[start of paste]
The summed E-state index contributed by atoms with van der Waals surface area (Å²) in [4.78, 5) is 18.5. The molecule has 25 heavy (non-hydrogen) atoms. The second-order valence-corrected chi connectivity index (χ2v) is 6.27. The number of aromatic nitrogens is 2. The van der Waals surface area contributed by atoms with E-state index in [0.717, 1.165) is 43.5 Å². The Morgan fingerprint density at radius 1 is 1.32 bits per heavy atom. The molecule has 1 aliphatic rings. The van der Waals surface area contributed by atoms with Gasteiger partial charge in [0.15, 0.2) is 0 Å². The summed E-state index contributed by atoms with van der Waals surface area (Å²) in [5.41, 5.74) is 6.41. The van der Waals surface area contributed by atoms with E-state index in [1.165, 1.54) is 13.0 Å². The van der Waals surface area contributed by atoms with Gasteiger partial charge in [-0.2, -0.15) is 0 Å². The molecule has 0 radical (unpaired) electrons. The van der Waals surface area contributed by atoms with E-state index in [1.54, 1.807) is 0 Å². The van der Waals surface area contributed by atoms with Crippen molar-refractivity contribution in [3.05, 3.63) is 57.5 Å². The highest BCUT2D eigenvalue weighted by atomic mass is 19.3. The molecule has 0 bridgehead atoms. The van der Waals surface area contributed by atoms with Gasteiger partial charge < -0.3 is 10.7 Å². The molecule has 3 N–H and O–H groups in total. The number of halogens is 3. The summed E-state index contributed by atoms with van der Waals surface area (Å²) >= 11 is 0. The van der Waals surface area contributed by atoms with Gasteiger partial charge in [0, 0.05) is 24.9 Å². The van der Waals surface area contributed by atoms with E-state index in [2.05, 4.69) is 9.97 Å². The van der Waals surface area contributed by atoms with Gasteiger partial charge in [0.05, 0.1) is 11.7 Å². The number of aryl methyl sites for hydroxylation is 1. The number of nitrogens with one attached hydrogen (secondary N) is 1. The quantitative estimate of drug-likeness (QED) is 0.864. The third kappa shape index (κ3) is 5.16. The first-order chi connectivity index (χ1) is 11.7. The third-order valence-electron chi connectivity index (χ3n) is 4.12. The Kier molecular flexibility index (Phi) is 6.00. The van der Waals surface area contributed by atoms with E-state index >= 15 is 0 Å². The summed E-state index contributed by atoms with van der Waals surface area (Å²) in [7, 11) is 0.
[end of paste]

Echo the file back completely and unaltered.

The summed E-state index contributed by atoms with van der Waals surface area (Å²) in [4.78, 5) is 18.5. The molecule has 25 heavy (non-hydrogen) atoms. The second-order valence-corrected chi connectivity index (χ2v) is 6.27. The number of aromatic nitrogens is 2. The van der Waals surface area contributed by atoms with E-state index in [0.717, 1.165) is 43.5 Å². The Morgan fingerprint density at radius 1 is 1.32 bits per heavy atom. The molecule has 1 aliphatic rings. The van der Waals surface area contributed by atoms with Gasteiger partial charge in [0.15, 0.2) is 0 Å². The summed E-state index contributed by atoms with van der Waals surface area (Å²) in [5.41, 5.74) is 6.41. The van der Waals surface area contributed by atoms with E-state index in [1.165, 1.54) is 13.0 Å². The van der Waals surface area contributed by atoms with Gasteiger partial charge in [-0.2, -0.15) is 0 Å². The molecule has 0 radical (unpaired) electrons. The van der Waals surface area contributed by atoms with E-state index in [1.54, 1.807) is 0 Å². The van der Waals surface area contributed by atoms with Crippen molar-refractivity contribution in [3.05, 3.63) is 57.5 Å². The highest BCUT2D eigenvalue weighted by atomic mass is 19.3. The molecule has 0 bridgehead atoms. The van der Waals surface area contributed by atoms with Gasteiger partial charge < -0.3 is 10.7 Å². The molecule has 3 N–H and O–H groups in total. The number of halogens is 3. The summed E-state index contributed by atoms with van der Waals surface area (Å²) >= 11 is 0. The van der Waals surface area contributed by atoms with Gasteiger partial charge in [0, 0.05) is 24.9 Å². The van der Waals surface area contributed by atoms with E-state index in [2.05, 4.69) is 9.97 Å². The van der Waals surface area contributed by atoms with Gasteiger partial charge in [0.05, 0.1) is 11.7 Å². The number of aryl methyl sites for hydroxylation is 1. The number of nitrogens with one attached hydrogen (secondary N) is 1. The quantitative estimate of drug-likeness (QED) is 0.864. The third kappa shape index (κ3) is 5.16. The first-order chi connectivity index (χ1) is 11.7. The third-order valence-electron chi connectivity index (χ3n) is 4.12. The Kier molecular flexibility index (Phi) is 6.00. The van der Waals surface area contributed by atoms with E-state index >= 15 is 0 Å². The summed E-state index contributed by atoms with van der Waals surface area (Å²) in [7, 11) is 0.